iCanConnect is administered in Wisconsin by the Wisconsin Department of Health Services (DHS), Office for the Promotion of Independent Living, which administers several programs for people with disabilities. The iCanConnect program brings assistive technology to people with significant hearing and vision loss throughout the state.
In 2017, DHS partnered with the Center for Deaf-Blind Persons and the Wisconsin Deafblind Technical Assistance Project (WDBTAP) to administer iCanConnect Wisconsin.
The Center for Deaf-Blind Persons is Wisconsin’s only agency specializing in services for people who are totally deaf and blind or who have varying degrees of dual sensory loss. The Wisconsin Deafblind Technical Assistance Project is a federally funded technical assistance project which serves as a resource to families, agencies and schools to support infants, children, and youth from birth to age 21 with combined vision and hearing loss.
Through iCanConnect, these partner agencies provide the technology and training needed for distance communication with equipment such as smartphones, tablets and braille devices free of charge to those who qualify.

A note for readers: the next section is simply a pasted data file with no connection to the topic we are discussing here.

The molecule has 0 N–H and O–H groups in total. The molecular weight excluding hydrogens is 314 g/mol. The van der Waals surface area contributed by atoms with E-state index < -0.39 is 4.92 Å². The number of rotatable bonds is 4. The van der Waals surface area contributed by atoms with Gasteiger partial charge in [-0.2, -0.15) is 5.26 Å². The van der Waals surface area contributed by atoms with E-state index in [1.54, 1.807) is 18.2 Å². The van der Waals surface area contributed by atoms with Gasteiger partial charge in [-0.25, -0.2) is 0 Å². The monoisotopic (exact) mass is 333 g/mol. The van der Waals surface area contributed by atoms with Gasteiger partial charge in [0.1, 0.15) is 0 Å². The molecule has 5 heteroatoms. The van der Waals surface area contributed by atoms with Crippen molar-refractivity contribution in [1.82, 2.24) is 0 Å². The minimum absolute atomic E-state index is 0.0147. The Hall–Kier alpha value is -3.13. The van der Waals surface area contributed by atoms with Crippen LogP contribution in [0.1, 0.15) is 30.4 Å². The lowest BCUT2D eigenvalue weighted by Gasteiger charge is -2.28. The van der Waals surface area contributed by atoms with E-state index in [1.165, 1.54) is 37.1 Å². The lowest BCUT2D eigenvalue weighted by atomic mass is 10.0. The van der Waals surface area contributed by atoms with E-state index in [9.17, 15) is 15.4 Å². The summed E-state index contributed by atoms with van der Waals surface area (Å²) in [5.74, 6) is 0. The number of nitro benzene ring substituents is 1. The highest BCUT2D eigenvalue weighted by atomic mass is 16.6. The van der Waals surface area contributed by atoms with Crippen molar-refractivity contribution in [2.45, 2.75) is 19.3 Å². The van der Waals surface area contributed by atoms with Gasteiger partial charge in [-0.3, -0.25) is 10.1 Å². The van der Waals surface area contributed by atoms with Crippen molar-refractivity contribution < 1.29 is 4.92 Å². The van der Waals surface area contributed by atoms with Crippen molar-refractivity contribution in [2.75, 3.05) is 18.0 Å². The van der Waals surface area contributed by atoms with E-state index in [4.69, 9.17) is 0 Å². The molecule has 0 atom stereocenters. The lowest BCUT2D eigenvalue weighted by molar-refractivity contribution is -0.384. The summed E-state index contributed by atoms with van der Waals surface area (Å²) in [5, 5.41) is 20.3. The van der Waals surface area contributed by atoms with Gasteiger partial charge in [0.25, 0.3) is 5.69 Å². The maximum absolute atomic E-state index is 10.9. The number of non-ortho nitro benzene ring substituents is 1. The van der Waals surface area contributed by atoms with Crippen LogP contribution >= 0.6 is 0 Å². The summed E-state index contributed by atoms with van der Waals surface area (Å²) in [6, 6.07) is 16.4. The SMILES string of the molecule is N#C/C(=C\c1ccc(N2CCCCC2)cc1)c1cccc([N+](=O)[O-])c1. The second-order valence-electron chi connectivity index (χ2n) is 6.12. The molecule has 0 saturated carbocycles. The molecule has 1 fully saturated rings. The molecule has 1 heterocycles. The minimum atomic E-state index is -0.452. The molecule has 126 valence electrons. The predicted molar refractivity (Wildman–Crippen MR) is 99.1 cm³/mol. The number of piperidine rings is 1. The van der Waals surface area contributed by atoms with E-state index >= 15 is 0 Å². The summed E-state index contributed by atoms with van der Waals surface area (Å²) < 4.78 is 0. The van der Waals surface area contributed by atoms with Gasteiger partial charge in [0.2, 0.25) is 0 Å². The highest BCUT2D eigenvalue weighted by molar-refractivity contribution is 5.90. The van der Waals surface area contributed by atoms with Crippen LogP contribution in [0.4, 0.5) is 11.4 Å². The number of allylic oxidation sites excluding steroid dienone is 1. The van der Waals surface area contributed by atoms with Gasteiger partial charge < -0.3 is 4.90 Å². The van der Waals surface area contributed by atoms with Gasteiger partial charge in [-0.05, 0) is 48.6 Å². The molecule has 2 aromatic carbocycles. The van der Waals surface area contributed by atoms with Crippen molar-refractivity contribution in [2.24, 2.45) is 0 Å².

Program Impact. (Please note names/genders have been changed.)
Once Terry received his iPad, he immediately set out to find his friends from high school and college. He was so successful that several of them decided to take a group trip to Las Vegas. Terry had a great time and continues to stay in touch with these friends.
Lucy started out learning Facebook and then wanted help with video chats and utilizing iBooks. Lucy became frustrated with these tasks since she was trying to learn them on her own and had disconnected all of her technology. This included the iPhone, speakers, and braille display. An instructor from the iCanConnect program met with Lucy to conduct additional training. Lucy feels she needs to master this technology since it is her lifeline to the world. She wants people to know she exists!
As one consumer noted, now that he has his own equipment to access various forms of communication – email, internet, Facebook, LinkedIn, the “playing field has been leveled.” Like everyone else accessing the internet and social media, he is anonymous. No one knows he is deaf-blind.
Jolene Gruber (608) 356-0091
The Wisconsin Department of Health Services, Center for Deaf-Blind Persons, Wisconsin Deaf-Blind Technical Assistance Project
Center for Deaf-Blind Persons, Inc.
8306 West Lincoln Avenue
West Allis, Wisconsin 53219-1763
Phone: (414) 481-7477
For state-specific inquiries, please reach out to your local program contact listed above. Otherwise, please submit your general iCanConnect question through the Contact Us form.